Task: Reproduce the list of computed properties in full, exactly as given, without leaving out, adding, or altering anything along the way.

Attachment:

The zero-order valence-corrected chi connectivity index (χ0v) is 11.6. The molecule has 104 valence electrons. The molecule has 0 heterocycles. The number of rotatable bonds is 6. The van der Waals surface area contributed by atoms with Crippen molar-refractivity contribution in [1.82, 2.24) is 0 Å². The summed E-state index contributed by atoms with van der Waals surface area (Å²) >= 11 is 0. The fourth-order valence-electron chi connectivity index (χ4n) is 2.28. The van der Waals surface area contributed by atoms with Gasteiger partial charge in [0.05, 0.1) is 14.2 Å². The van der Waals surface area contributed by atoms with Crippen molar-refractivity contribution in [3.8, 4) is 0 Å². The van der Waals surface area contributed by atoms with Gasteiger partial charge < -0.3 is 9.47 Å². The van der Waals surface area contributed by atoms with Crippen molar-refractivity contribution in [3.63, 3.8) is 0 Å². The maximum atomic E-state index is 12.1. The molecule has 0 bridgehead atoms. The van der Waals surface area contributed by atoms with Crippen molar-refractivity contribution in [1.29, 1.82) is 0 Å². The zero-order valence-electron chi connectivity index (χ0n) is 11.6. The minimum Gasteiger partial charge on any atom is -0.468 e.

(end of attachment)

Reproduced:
The zero-order valence-corrected chi connectivity index (χ0v) is 11.6. The molecule has 104 valence electrons. The molecule has 0 heterocycles. The number of rotatable bonds is 6. The van der Waals surface area contributed by atoms with Crippen molar-refractivity contribution in [1.82, 2.24) is 0 Å². The summed E-state index contributed by atoms with van der Waals surface area (Å²) >= 11 is 0. The fourth-order valence-electron chi connectivity index (χ4n) is 2.28. The van der Waals surface area contributed by atoms with Gasteiger partial charge in [0.05, 0.1) is 14.2 Å². The van der Waals surface area contributed by atoms with Crippen molar-refractivity contribution in [3.8, 4) is 0 Å². The van der Waals surface area contributed by atoms with Gasteiger partial charge < -0.3 is 9.47 Å². The van der Waals surface area contributed by atoms with Crippen molar-refractivity contribution in [3.63, 3.8) is 0 Å². The maximum atomic E-state index is 12.1. The molecule has 0 bridgehead atoms. The van der Waals surface area contributed by atoms with Crippen molar-refractivity contribution in [1.29, 1.82) is 0 Å². The zero-order valence-electron chi connectivity index (χ0n) is 11.6. The minimum Gasteiger partial charge on any atom is -0.468 e.